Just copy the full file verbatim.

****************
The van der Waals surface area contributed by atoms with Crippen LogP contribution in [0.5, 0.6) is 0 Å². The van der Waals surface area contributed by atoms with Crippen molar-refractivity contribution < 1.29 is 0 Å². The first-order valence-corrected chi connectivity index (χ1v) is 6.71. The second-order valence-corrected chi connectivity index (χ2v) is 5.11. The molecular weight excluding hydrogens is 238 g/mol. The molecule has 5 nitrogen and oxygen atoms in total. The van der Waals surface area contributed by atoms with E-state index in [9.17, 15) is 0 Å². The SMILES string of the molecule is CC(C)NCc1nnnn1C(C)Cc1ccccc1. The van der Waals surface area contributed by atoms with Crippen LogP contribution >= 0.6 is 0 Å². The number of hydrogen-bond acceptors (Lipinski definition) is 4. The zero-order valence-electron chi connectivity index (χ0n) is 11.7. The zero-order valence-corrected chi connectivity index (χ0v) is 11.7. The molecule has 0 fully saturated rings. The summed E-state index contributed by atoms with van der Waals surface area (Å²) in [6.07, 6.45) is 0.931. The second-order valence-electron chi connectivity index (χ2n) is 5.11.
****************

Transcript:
The van der Waals surface area contributed by atoms with Crippen LogP contribution in [0.5, 0.6) is 0 Å². The van der Waals surface area contributed by atoms with Crippen molar-refractivity contribution < 1.29 is 0 Å². The first-order valence-corrected chi connectivity index (χ1v) is 6.71. The second-order valence-corrected chi connectivity index (χ2v) is 5.11. The molecular weight excluding hydrogens is 238 g/mol. The molecule has 5 nitrogen and oxygen atoms in total. The van der Waals surface area contributed by atoms with E-state index in [9.17, 15) is 0 Å². The SMILES string of the molecule is CC(C)NCc1nnnn1C(C)Cc1ccccc1. The van der Waals surface area contributed by atoms with Crippen LogP contribution >= 0.6 is 0 Å². The number of hydrogen-bond acceptors (Lipinski definition) is 4. The zero-order valence-electron chi connectivity index (χ0n) is 11.7. The zero-order valence-corrected chi connectivity index (χ0v) is 11.7. The molecule has 0 fully saturated rings. The summed E-state index contributed by atoms with van der Waals surface area (Å²) in [6.07, 6.45) is 0.931. The second-order valence-electron chi connectivity index (χ2n) is 5.11.